Two Star Michelin Chef’s Amazing Chinese Flavours at Shangri-La Hotel, Chiang Mai
The moment is upon us! The much anticipated menu from two-star Michelin chef, Chef Daniel Cheung from Shang Palace, Kowloon Shangri-La Hong Kong, begins today at Shangri-La Hotel Chiang Mai, as he wows the city with an exquisite exploration of the most exquisite Cantonese food at an incredible price.
The unique feast, that features traditional Chinese cuisine with a twist of Western influences, is an incredible opportunity for fans of great food across the city to try out the food crafted by one of Asia’s top chefs. Both the lunch and dinner menu take you on a journey, exploring some of Chef Cheung’s signature dishes packed with secret ingredients, intriguing cooking styles and dishes never before seen in Chiang Mai.
Citylife were lucky enough to meet Chef Daniel Cheung one day early for a sneak preview. As we talked to the chef will enjoying the many dishes, it became very apparent as dish upon dish came packed with some of the world’s best ingredients, that this opportunity was great value for money. A seven course menu such as this would usually cost around 5,000 baht up, but the Shangri-La are offering it for just 1,388++ baht for the lunch set and 1,688++ baht for the dinner set.
For an added 468++ baht or 842++ baht, why not enjoy the seven course menu with an expertly crafted wine paring set of three or five glasses presented by Shangri-La Chiang Mai’s best and only fully trained sommelier, Pakpoon Towatcharakun.
Chef Daniel Cheung began cooking aged 14 after his family assigned him responsibility of his family’s meals. This obligation quickly turned into a passion, and now 34 years later, he is one of Asia’s top chefs and holder of two Michelin stars.
The kitchen that Chef Cheung is usually work in is the world-renowned kitchen of Shang Palace in Hong Kong, a restaurant that specialises in sophisticated Chinese cuisine. “Cantonese food is my favourite food in the world,” Chef Cheung told Citylife.
“Although Thai food is lovely, it uses many herbs and flavours that hide the true taste of your main ingredients, whereas Cantonese food focuses solely on the individual flavours of each main ingredient.” As a result, Cantonese food can sometimes feel rather simple, but the flavours are well refined and incredibly layered.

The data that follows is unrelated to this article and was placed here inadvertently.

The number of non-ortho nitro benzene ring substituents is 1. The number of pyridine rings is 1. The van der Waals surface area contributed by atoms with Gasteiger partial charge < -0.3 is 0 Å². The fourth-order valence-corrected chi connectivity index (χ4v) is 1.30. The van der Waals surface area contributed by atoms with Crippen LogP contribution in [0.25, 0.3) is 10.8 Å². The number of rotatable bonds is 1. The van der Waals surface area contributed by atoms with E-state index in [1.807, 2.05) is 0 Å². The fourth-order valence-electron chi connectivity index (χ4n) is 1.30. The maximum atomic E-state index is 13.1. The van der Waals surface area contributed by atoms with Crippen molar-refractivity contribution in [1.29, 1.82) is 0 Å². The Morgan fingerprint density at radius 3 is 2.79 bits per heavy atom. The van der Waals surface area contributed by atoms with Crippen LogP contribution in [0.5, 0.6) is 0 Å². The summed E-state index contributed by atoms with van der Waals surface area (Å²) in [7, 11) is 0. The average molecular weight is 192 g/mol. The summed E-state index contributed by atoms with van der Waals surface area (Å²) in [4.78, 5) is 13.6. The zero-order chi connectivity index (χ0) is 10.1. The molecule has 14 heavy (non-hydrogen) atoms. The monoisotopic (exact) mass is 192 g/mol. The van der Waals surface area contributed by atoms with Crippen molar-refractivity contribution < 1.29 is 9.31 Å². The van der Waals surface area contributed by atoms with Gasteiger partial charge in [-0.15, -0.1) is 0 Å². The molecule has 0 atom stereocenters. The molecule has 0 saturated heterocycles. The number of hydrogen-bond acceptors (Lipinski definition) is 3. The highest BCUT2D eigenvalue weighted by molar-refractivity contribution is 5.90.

“I place emphasis on the overall presentation of my culinary delights. Plating has to be ascetically appealing, as it is the first thing that draws the diner’s attention. The food must be served at the right temperature and the taste has to be authentic and truthful to the ingredients. I also think that aroma enhances the attractiveness of the dish and leaves a stronger memory.”
The seven course meal starts with scallop rolled with bacon topped with thousand island sauce, chilled shredded chicken with Sichuan peppercorns and pan-fried bean curd sheet rolls with assorted vegetables. The freshness of the chicken perfectly cuts through the creaminess of the scallop and the crunch of the bean curd.
The second serving is the double-boiled pork shank broth with sea conch, Chinese yam and wolfberries served in a young coconut. Served on a bed of blue ‘sand’ and decorated with seashells, this is a feast for the eyes as well as the senses.
Two seafood dishes follow, including the steamed spotted grouper fillet in assorted vegetable and egg white sauce and sautéed king prawns coated with shrimp paste in hot and sour sauce. As the two dishes arrive, the contrast between the creamy egg and rich, soft flesh of the grouper and the tangy, slightly spicy notes of the king prawns can be noticed. If you enjoying the lunch menu, the king prawn dish is replaced by deep-fried stuffed crab shell.
To cleanse the palate, a soothing bowl of braised bamboo fungus rolls stuffed with rice vermicelli and Yunnan ham is served on a bed of creamy pumpkin sauce before the star of the show is presented. The fried rice with minced wagyu beef served in a whole tomato is Chef Cheung’s signature dish on the menu. Open up the top and tuck into some tender rice, succulent beef and a wild array of flavours from a sweet hot and sour sauce to the tanginess of the half cooked, peeled tomato.
To finish off, a sweet of stewed pear with bird’s nest soup, osmanthus (a tiny flower found only in China) and sweet wine is served. If you are eating the lunch menu, this sweet is replaced by the double-boiled papaya soup with peach tree gum and apricot kernels.
This once in a Chiang Mai opportunity begins tomorrow (June 6th) and continues until June 10th at China Kitchen, Shangri-La Hotel, Chiang Mai. Check out the menus below and then be quick to call 053 253 888 to reserve yourself a seat before it is fully booked.